It’s “Forgotten Movie Monday”! Time to rediscover a classic slice of cinema!
The phrase “Catch-22” is probably one of the most iconic in history, but do you know what it means?
“That’s some catch that catch-22.”
“One of the best!”
Well, we are about to explore the origin of the phrase, and also re-discover one of the most neglected films of the 1970’s…
“Catch -22” was a massive bestselling novel, turned into the blackest of black comedies by one of the film’s greatest Directors. It was also one of the biggest flops of the 70’s! Yes, the cult novel turned literary sensation was a massive box office disaster upon release – and it is a brilliant black comedy action war movie, from one of the greatest novels ever written…time to rediscover a classic movie:
Talk about a catch: a film based on one of the world’s most acclaimed anti-war novels, released at the height of the country’s anti-war movement over Vietnam, and it was directed by the hottest movie Director working at the time, with an all-star cast…
Maj. Major Major Major: Is something wrong?
Tappman: No, no. I . . . just thought I saw something.
Maj. Major Major Major: A naked man in a tree?
Tappman: Yes, that’s it.
Danby: [looking through binoculars] That’s just Yossarian.
As you can see, Yossarian was no fan of World War 2 – and he wanted OUT.
In 1970, on the heels of the success of “MASH”, anti-war statements were the rage. So acclaimed Director Mike Nichols took on one of the most celebrated novels of our time.
Here is the unique trailer from 1970, which shows the scene that explains exactly what “Catch-22” is:
“Catch-22” tells the story of Yossarian, a WW2 bomber pilot who desperately wants to stop flying. But there’s a catch…
Yossarian: “Let me see if I’ve got this straight: in order to be grounded, I’ve got to be crazy and I must be crazy to keep flying. But if I ask to be grounded, that means I’m not crazy any more and I have to keep flying.”
Crazy pilots were grounded. But “Catch-22” required the pilots to request being grounded. But if they made the request, they were no longer crazy, so they had to keep flying…as I said:
“That’s Some Catch, That Catch-22!”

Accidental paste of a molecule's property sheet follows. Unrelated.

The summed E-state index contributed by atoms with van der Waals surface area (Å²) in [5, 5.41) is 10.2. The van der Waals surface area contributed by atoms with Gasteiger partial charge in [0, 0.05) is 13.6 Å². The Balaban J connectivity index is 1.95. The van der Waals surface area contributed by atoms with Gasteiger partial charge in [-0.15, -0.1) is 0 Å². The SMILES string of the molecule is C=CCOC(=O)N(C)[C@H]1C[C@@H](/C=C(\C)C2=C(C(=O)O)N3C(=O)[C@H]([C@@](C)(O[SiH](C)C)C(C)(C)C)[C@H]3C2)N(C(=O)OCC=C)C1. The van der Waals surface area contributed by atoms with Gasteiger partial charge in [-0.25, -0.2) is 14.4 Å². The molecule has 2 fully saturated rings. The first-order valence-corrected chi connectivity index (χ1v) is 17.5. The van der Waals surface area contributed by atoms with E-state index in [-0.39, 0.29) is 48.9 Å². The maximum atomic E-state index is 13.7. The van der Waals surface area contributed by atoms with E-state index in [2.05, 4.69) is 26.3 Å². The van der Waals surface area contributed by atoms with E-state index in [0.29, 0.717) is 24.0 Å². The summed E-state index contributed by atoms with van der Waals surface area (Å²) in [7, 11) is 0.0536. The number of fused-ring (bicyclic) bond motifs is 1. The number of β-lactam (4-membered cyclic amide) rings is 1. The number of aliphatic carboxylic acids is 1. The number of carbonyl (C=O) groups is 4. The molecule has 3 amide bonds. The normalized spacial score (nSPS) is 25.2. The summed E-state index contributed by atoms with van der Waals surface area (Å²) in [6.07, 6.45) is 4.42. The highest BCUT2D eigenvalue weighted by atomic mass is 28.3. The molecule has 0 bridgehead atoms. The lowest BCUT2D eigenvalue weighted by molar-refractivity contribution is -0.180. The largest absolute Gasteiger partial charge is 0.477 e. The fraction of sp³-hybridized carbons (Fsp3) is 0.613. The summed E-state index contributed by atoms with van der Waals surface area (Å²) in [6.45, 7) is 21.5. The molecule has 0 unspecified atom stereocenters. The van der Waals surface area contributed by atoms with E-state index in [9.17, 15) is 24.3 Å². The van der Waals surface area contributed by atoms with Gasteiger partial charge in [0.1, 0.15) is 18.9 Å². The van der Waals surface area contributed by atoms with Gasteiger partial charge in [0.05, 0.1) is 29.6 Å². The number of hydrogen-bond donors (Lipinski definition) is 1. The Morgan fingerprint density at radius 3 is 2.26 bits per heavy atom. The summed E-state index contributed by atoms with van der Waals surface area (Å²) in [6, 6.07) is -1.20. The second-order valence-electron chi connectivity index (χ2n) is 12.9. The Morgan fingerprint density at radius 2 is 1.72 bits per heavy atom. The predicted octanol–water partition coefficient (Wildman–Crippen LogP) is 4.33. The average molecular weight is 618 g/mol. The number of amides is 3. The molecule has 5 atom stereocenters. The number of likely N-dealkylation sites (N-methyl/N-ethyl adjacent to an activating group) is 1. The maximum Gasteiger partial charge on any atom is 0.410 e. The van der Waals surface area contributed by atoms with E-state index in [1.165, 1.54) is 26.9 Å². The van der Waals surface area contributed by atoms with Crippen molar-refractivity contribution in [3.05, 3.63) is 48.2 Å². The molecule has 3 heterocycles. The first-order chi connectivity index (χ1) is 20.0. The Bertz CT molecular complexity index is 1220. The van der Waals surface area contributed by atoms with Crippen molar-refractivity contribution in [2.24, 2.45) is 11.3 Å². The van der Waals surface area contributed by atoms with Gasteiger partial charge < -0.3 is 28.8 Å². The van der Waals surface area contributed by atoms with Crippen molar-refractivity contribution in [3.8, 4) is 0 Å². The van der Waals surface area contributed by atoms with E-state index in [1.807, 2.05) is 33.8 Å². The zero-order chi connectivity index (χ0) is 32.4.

This movie had it all: Director Mike Nichols was coming off his Oscar nominations for Best Picture and Director for “Who’s Afraid of Virginia Wolff” and his Oscar win for directing “The Graduate.” Here is the director on the set of “Catch-22” with Orson Welles…
Nichols was the hottest Director in film at the time, and his movies captured perfectly the changing culture in America, and so, with “CAtch-22” he was determined to capture the madness of war…
The novel was one of the most acclaimed works of fiction of the 60’s – a scathing anti-war book at a time when the country was divided over our involvement in Vietnam…
Robert Altman’s masterpiece “MASH” had been released to critical and commercial acclaim, and it seemed the country was ready for another anti-war film…with an all-star cast…
Look At This Cast!
Nichols took this acclaimed novel and created a darkly comic look at war, and populated it with a “who’s who” of the time. Look at the stars who lined up to be in the film:
The cast included Alan Arkin, Bob Newhart, Richard Benjamin, Charles Grodin, Jon Voight, Art Garfunkel, Bob Balaban, Anthony Perkins, Martin Sheen and legendary Director Orson Welles:
– that’s right, ORSON WELLES, here being interviewed by Director Peter Bogdanovich on-set while Candace Bergen takes a photo – it was the biggest, loudest, most star-studded movie of it’s time!
The Simon & Garfunkel Rift!
Here is great trivia, courtesy of IMDB: “Since shooting took longer than planned, Art Garfunkel wasn’t able to make it back to New York in time to start writing and recording the Simon & Garfunkel album “Bridge Over Troubled Water”!
Angered by the delay, Paul Simon wrote the track “The Only Living Boy in New York” about the incident. The lyrics
“Tom, get your plane right on time / I know your part’ll go fine / Fly down to Mexico”
were a thinly veiled attack aimed at Garfunkel (who was “Tom” of Simon & Garfunkel’s earlier incarnation, Tom & Jerry), leaving Simon alone in New York to write the bulk of the album himself.”
Jon Voight as Milo Minderbinder!
One of the best parts of the book and film involves 1st Lt. Milo Minderbinder, who is obsessed with making money from the war. Here, Minderbinder, played by Jon Voight, tries to explain to Alan Arkin that a few “adjustments” to the men’s food rations could make them rich:
1st Lt. Milo Minderbinder: I want to serve this to the men. Taste it and let me know what you think.
[Yossarian takes a bite]
Yossarian: What is it?
1st Lt. Milo Minderbinder: Chocolate covered cotton.
Yossarian: What are you, crazy?
1st Lt. Milo Minderbinder: No good, huh?
Yossarian: For Christ’s sake, you didn’t even take the seeds out.
1st Lt. Milo Minderbinder: Is it really that bad?
Yossarian: It’s cotton!
“Catch-22” had it all, and when it was released, it bombed spectacularly! Dark comedy and satire is tough to pull off, and the film is unflinching in its depiction of war – it is also a very hard “R” rating for the time…and America rejected it!
This surreal nightmare of a war film is not perfect, but there are some amazing sequences in the film, as well as many disturbing images…it’s a black comedy with a social sting, and it is worth discovering – especially since the DVD special edition includes a conversation between Director Mike Nichols and Director Steven Soderbergh, who is a huge fan of the film!
If you are a fan of black comedy, and want to see a movie that puts it all out there – no matter how tough it may be to take – then this is the movie for you!
Categories: 70's Cinema, Academy Awards, Action Films, Awards, Books / Media, Comedy Movies, documentary films, Golden Globes, Great Films, Movies, Obscure Movies, Politics, Steven Soderbergh, Talent/Celebrities, Uncategorized